Consequences and Impacts of Biodiversity Loss
Edward O. Wilson, author of the seminal work on the subject of biodiversity, “The Crisis of Biological Diversity” (1985), covered all the bases when he enumerated the primary consequences of loss of biodiversity in a 2010 interview with UNESCO (United Nations Educational, Scientific, and Cultural Organization) (UNESCO, 2010)
Edward O. Wilson, author of the seminal work on the subject of biodiversity, “The Crisis of Biological Diversity” (1985), covered all the bases when he enumerated the primary consequences of loss of biodiversity in a 2010 interview with UNESCO (United Nations Educational, Scientific, and Cultural Organization) (UNESCO, 2010):
- “Loss of many of the biological "genetic encyclopedias" millions of years in the making is one consequence.”
- “Loss or erosion of ecosystems due to destabilization caused by erasure of links in food webs is another.”
- “Loss of opportunities in medicine, biotechnology, and agriculture.
- “Loss of a major part of the greatest national and global natural heritage, permanently.”
Emphasizing his point and the value of protecting the treasures of biological diversity further, Wilson concluded, “Even just one of the consequences just listed – and all will occur together – is a tragedy.”
For losing biodiversity, a country such as the Philippines stands to suffer grave consequences from a socio-economic perspective, just as well as it does in natural and scientific terms. Apart from the outright loss of life, it would also be a shame for the Philippines – a country that is still on the path towards development – to lose the distinction of being one of the most biologically and ecologically resource-rich countries in the world. Worse yet, the Philippines may also risk gaining the reputation of having lost the greatest amount of biodiversity in record time, considering the concentration of distinct species within its relatively small territory.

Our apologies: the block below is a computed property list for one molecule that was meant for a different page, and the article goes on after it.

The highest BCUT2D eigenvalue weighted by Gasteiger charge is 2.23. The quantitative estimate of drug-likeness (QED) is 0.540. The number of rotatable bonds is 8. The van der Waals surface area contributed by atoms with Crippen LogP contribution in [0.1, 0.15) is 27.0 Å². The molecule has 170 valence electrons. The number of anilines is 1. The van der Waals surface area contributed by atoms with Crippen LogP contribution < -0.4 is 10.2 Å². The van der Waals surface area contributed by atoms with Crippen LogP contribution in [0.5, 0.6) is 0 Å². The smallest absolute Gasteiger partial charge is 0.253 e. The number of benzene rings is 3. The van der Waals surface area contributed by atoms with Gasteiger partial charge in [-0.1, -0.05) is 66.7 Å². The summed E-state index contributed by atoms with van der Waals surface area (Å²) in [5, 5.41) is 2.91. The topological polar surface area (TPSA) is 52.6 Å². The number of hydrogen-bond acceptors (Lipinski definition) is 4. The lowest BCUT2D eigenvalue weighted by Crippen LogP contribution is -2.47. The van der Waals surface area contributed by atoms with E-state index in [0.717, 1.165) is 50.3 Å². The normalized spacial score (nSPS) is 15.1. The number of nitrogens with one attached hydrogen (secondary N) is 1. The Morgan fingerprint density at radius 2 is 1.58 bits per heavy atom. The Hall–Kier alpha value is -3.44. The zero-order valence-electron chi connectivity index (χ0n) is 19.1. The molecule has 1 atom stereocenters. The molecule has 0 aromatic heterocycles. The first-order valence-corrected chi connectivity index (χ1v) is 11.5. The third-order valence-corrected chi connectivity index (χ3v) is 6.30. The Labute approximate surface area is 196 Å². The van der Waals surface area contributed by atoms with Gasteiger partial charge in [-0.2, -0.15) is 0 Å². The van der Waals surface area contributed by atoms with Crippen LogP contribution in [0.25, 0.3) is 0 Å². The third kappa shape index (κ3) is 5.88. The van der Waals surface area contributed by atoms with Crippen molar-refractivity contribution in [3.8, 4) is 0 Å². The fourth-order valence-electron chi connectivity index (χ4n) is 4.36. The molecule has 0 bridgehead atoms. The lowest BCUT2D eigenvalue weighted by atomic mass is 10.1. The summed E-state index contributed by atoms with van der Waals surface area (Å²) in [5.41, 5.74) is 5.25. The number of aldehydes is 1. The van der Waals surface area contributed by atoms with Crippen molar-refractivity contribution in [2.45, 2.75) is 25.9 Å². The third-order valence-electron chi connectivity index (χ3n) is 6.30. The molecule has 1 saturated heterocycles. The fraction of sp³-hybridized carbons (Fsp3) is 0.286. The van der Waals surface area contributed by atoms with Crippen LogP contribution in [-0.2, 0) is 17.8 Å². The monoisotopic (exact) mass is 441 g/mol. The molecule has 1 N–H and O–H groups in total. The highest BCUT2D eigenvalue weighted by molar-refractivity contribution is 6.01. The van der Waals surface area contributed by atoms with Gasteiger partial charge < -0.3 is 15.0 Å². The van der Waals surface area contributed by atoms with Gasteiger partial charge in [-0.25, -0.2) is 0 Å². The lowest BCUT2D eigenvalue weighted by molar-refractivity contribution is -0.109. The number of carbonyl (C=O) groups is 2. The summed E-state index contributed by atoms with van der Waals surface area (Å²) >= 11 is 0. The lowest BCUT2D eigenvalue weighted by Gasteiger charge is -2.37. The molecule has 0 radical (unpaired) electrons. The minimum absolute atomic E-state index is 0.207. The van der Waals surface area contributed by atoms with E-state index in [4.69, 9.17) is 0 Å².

In terms of impacts on its human populations, continued massive loss of biodiversity will adversely affect the rural poor who remain heavily dependent upon natural products as a primary source of livelihood and even mere subsistence.
To capitalize on inherently rich natural heritage therefore does not mean to exploit and rapidly consume what is currently available. A long-term outlook is needed, involving measures that can help protect resources as they are utilized, thus ensuring that they can be sustained for hundreds of generations to come. A rich natural heritage such as that of the Philippines is something that can be maximized for further national development, through endeavors such as fueling responsibly managed tourism industries and sustainable agricultural industries across the thousands of its inhabited islands.
- United Nations Education, Scientific, and Cultural Organization (UNESCO). 2010. Edward O. Wilson: ‘The Loss of Biodiversity is a Tragedy’ (Article). Published on February 10, 2010 and last accessed on October 23, 2013, http://www.unesco.org/new/en/media-services/single-view/news/edward_o_wilson_the_loss_of_biodiversity_is_a_tragedy.
- Catibog-Sinha CS, Heaney LR. 2006. Philippine Biodiversity: Principles and Practice. Quezon City, Philippines: Haribon Foundation for the Conservation of Natural Resources, Inc.
- Galang AP. 2003. Seven Lenses or Environmental Principles as if Adults Mattered. Makati City, Philippines: The Bookmark, Inc.
- Oxfam International. 2013. Growing Disruption: Climate Change, Food, and the Fight Against Hunger. Oxford, UK. (Online: http://www.oxfam.org/sites/www.oxfam.org/files/ib-growing-disruption-climate-change-230913-en.pdf)